The duke can be seen at several soirees in the late 2000s on the French Riviera partying with women. He was pictured in July 2007 at a party in Saint-Tropez embracing a number of women including socialite Chris Von Aspen, who he holds by the waist.
Mr McDonnell told The Telegraph: 'I think he should cooperate with all the relevant authorities because this is about securing justice for victims.
'I think many people will think actually maybe the interview was not particularly wise in the way it was done; not particularly forthright in many peoples' eyes and therefore the best thing to do now is just cooperate with the authorities.
'Just let the truth be seen.'
Mr Umunna also aired his thoughts in the wake of the senior royal's car-crash BBC Newsnight interview with Emily Maitlis on Saturday evening.
The Liberal Democrat told Good Morning Britain that Prince Andrew had 'done more to undermine the monarchy than any other person in his lifetime', warning he was 'undermining the institution' of the family.
Asked what he thought of the Royal following his controversial interview, Mr Umunna said: '[He] is a disgrace. I just think he's a complete disgrace, I cannot believe the interview that happened.
'I do not understand why public figures, particularly politicians, have been pulling their punches on this.'
Andrew's appearance on Newsnight to explain his friendship with the convicted sex offender and deny allegations of having sex with an under-age teenager has been widely condemned, but the duke is said to being standing by his decision to put his side of the story.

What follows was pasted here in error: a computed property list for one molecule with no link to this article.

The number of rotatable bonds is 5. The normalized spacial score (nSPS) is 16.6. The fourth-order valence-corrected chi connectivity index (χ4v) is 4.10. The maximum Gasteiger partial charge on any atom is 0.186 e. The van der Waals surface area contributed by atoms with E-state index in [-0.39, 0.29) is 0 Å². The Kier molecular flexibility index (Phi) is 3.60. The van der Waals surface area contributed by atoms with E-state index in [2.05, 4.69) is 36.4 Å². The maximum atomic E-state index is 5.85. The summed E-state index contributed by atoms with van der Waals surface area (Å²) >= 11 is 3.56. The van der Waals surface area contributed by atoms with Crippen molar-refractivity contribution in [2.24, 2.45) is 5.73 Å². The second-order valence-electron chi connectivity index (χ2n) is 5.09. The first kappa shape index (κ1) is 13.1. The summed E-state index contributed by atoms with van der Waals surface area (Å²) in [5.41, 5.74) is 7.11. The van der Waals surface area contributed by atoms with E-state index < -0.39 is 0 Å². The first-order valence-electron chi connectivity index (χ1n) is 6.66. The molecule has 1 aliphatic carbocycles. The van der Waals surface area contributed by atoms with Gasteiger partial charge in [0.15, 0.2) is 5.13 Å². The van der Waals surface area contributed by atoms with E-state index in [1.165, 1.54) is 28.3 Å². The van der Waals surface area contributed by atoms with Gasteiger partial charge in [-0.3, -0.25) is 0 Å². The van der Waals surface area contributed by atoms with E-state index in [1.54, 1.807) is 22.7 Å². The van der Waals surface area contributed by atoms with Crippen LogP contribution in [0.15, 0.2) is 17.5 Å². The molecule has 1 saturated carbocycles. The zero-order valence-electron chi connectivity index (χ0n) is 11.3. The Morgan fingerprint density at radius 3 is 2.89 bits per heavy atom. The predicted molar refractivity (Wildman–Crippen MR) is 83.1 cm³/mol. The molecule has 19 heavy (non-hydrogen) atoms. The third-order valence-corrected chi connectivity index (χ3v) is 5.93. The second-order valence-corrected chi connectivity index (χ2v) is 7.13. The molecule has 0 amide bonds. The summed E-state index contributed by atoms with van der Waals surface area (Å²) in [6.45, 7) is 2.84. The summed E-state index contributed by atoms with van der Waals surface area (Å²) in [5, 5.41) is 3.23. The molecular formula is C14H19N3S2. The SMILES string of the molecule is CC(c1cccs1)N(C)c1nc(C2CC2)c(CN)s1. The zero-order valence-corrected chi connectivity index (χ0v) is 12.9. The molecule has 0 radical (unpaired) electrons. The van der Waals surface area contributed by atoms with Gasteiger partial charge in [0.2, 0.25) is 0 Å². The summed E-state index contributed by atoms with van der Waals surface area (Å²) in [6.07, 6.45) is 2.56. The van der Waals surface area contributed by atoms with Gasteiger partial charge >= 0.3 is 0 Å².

Mr Umunna said added: 'Look, the monarchy continues to exist with consent and he has done more to undermine support for democratic consent, if you could call it that, in the monarchy than any member of that family than I have seen in my lifetime.
'He has let down the institution, I think the lack of self-awareness is breath-taking, he should go to the U.S, give evidence where needed and do the right thing as he's done too many of the wrong things so far.
'I think unless you call these things out, all of the different institutions on which we depend are undermined.
'I have to say, I have been quite surprised how hesitant people have been because you are talking about someone who has spent time with a convicted paedophile and decided to go and do that after this person served time… I am sorry, there is no middle way here.
'He hasn't done the right thing and he needs to do the right thing.'
He went on: 'If he was a politician… he would have been forced to resign ages ago.'
The Duke Of York with BBC interviewer Emily Maitlis in the interview which was aired on Saturday night
The Shadow Chancellor (pictured today) said the Duke of York should 'cooperate with all the relevant authorities' in a bid to 'secure justice for victims'